A spokesperson for the Department of Foreign Affairs confirmed there would be no addition to the passport offices in Dublin and Cork
The Irish Government has confirmed there are no plans to establish a passport office in the city of Derry.
As previously reported in The Derry News earlier this week, SDLP MLA for Foyle, Mark H Durkan, had written to Ireland's Minister for Foreign Affairs, Simon Coveney, to request a centre in Derry be set up to help quicken the process of issuing Irish passports to those living in the North West.
Mr Durkan had said that the estimated turnaround time of eight weeks for passports to be issued had more than often not been met with many of his Foyle constituents waiting from as far back as last year for their new documents.
However, when The Derry News contacted the Republic of Ireland's Department of Foreign Affairs, we were told that the current arrangements of having two main passport issuing offices in Dublin and one in Cork would remain.
A spokesperson for the Department said: “The Passport Service is a unified service composed of three constituent offices located in Lower Mount Street and Balbriggan in Dublin and South Mall in Cork, respectively.
“Passport applications from all citizens are distributed for processing across the three Passport Offices, on the basis of the type of application rather than the place of residence of the applicant.
“Over 90 per cent of all passport applications, including first time applications, are now being made through Passport Online.
“The Passport Service is committed to continuing to offer a range of application channels, including an offline service for citizens who are not eligible or do not wish to use the Passport Online service.
“Passport Online is the priority channel for applications as there are many efficiencies built into the system for both the applicant and the Passport Service.
“The Passport Online service offers Irish citizens the ability to apply online for their passport 24 hours a day, seven days a week.
“It is a user-friendly, efficient service that consistently offers processing times up to four times faster than paper-based passport renewal applications.
“The paper-based, mail-in 'Passport Express' service is available to citizens at almost 1000 An Post post offices and at over 70 post office locations in Northern Ireland.
“The Passport Service continues to see a steady, but increasing demand for passports from citizens in Northern Ireland. With the availability of both Passport Online and Passport Express very few applicants are required to travel a significant distance in order to apply for their passport.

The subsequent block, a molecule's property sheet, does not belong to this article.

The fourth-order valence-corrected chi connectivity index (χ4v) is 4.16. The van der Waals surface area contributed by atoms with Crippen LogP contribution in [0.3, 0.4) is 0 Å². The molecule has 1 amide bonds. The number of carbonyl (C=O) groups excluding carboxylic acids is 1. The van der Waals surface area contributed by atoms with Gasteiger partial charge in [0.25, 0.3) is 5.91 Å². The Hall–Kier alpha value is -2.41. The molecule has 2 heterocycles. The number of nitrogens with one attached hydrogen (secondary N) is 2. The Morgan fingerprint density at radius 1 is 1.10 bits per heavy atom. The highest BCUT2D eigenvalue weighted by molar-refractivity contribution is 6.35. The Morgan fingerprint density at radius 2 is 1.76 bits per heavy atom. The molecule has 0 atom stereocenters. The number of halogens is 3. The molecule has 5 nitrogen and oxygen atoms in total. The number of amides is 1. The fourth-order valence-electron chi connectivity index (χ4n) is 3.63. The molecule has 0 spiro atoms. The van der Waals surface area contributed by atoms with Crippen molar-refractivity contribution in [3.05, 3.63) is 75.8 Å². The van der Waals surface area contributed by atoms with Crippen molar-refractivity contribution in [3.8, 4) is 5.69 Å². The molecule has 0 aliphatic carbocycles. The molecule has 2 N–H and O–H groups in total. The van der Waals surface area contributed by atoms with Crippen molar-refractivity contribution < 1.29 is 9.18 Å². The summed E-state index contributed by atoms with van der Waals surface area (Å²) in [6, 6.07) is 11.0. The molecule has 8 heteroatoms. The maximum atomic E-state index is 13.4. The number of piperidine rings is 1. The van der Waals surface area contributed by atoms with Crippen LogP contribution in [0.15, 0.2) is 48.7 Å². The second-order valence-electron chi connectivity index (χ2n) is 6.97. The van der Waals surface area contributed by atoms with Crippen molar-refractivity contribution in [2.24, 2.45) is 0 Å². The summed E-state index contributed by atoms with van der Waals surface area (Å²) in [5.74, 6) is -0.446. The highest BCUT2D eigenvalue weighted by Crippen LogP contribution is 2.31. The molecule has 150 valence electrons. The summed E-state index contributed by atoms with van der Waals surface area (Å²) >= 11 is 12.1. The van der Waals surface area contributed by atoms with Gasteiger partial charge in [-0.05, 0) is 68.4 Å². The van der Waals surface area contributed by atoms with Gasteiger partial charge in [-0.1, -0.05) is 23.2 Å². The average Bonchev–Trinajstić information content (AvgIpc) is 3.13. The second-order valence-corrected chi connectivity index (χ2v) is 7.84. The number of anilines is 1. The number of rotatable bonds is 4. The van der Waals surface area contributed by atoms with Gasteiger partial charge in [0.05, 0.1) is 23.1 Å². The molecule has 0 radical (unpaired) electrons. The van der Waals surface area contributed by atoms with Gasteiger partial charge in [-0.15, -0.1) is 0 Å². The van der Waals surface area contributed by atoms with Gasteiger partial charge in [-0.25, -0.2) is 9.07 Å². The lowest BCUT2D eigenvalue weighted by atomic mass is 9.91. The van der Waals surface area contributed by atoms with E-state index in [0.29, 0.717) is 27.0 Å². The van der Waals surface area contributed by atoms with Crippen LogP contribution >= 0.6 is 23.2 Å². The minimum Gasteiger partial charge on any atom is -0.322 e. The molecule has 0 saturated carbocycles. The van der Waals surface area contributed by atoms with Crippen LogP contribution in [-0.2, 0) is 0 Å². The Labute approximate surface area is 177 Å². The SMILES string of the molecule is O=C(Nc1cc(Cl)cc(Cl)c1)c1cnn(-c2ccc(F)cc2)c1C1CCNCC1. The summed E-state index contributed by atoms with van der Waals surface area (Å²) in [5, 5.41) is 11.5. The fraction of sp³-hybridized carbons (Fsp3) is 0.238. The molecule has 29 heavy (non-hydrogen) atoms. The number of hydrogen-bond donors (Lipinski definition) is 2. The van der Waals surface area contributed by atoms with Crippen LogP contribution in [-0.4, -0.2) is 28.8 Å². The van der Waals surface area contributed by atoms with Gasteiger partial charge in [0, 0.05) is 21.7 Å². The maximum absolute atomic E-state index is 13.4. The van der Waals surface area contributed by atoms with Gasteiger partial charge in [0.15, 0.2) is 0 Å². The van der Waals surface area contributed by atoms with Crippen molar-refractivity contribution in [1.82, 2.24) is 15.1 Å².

“In the relatively small number of cases where citizens need to travel urgently and do not have a valid passport, the Passport Offices in Dublin and Cork offer an Urgent Appointment service for passport renewal with a one or four-day turnaround.
“The Passport Service offices in Dublin and Cork have processed almost 5000 Urgent Appointments to date in 2022.
“These Urgent Appointment applications represents just 0.9 per cent of the total 540,000 applications received by the Passport Service since January of this year.
“The Passport Service is satisfied that the range of service options available meets the current needs of passport applicants and that recent service improvements allow the Passport Service to provide this essential citizen service in an efficient and effective manner.
“While there are no plans to open additional passport offices, the Passport Service will continue to consider ways in which to enhance customer experience for citizens.”
Earlier this week, Mr Durkan had told The Derry News that an Irish Passport office based in the city would help tackle the massive backlog of applications.
He said: “Countless calls have been made to the Irish government to secure a passport office for the North and tackle the yearly, massive backlog of passport applications.
SDLP Foyle MLA, Mark H Durkan
“My constituency office has been inundated with requests from people to expedite their passport applications.
“Most of these individuals have allowed ample time, applying months in advance of their travel. I’ve had several constituents who have been waiting since the end of 2021 for their passport to arrive.
“I appreciate that the impact of Covid and working from home has significantly impacted this service as has increase in demand post-Brexit.
“However, the need for a dedicated passport office in the North has been evidently clear for many years now.
“This provision would help simplify the application process for people in the North as well as improving accessibility.
“A physical office with staff based in Derry would prevent the passport chaos we’ve witness recently and relieve pressure on staff in the south.
“I’ve written to the Irish Minister for Foreign Affairs, Simon Coveney to propose an Irish Passport Office in Derry, needed now more than ever given the upsurge in demand.
“The Irish government have a duty to intervene and improve the delivery of this important service.”
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